Gareth Southgate says he is open-minded about Arsene Wenger’s World Cup plans but the England manager was critical of the proposals which ‘change every time’ during the last international break
The England boss claims Wenger and FIFA ‘s latest proposals to have the tournament take place every two years and alter the international calendar “make no sense,” adding that “they seem to change every time” the organisation’s head of Global Football Development speaks.
Southgate will chat with Wenger and multiple international managers on Tuesday to run the rule over the hotly-debated plans.
Ahead of England’s World Cup qualifying match against Hungary this month, the Three Lions manager posed: “What if your player was injured in October?
“He doesn’t play international football for a year, so, I’m not quite sure where everything is, I saw some initial proposals, they seem to be doing the round, and I’m not quite sure exactly what’s on the table now.
Mike Hewitt – FIFA)
“It seems to change every time I speak to Mark Bullingham and the FA, there’s been another presentation and another set of proposals, it’s hard to keep with really, all I would say is everybody needs to be there, in the discussion, club football, international football, I think I’ve said before there can be tweaks to the calendar that would help everybody.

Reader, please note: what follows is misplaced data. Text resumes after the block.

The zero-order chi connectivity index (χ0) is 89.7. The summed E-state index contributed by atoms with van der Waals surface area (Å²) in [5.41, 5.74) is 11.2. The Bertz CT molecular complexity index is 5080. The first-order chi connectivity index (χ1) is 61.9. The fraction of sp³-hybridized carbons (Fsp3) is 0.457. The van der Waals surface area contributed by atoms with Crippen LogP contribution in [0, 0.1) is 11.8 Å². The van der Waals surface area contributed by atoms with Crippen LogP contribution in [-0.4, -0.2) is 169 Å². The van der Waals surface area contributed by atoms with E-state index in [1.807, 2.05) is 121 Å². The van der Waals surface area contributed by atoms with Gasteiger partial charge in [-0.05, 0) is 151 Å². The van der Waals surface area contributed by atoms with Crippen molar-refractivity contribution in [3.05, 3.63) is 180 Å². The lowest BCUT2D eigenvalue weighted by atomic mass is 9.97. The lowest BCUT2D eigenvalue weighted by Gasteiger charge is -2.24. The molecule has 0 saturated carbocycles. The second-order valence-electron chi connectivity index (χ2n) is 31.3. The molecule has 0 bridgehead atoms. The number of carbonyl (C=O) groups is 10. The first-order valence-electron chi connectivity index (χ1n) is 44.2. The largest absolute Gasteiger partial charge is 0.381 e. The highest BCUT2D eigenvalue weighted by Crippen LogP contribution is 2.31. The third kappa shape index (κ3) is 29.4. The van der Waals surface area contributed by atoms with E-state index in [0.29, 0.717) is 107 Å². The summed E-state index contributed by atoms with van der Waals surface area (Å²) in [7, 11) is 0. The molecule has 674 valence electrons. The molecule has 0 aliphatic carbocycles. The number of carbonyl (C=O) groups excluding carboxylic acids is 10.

“If there were maybe slightly fewer windows but you get players together for a longer period of time, that might help the clubs and the international teams, but if there’s only one per year, I don’t really understand that as a concept from Fifa when international football is so important a part of what you do.”
Southgate added: “As I said at the start, if you’re a player and you miss that one month or however long a break’s supposed to be, you don’t have an international career at all that year, that doesn’t seem to make sense to me.”
That will not be the only topic, with player health, the frequency of tournaments, international windows and other pressing issues on the agenda.
However, Wenger has admitted that input from men’s national teams coaches is “essential.”
He went on to say: “Opportunities for us to come together are few and far between, but we must embrace these occasions as such dialogue helps us all to protect the unique place that football has in the world and to make it truly global.”
The Frenchman recently revealed his motivation behind his plans, explaining that he wants the whole world to benefit from an international shake-up.
“It is only my proposal!” the former Gunners boss told The Telegraph.
“I don’t make that decision. It’s for the whole football world to decide.”
Wenger continued: “Look I grew up in a village [in Alsace, eastern France] where I had no coach until the age of 19.
“I have managed many people who came out of Africa and had very few opportunities.
“Personally I would say that every talent deserves a chance in life and today that is not the case.
“If you were born with the same talent but you were born in Yaounde, London or Hanoi you have not the same chance to become a great football player.”
“You can say that about life in general but if you are responsible to give everybody the same chance then you have to worry about it.”
The 71-year-old concluded: “You don’t have to accept it.”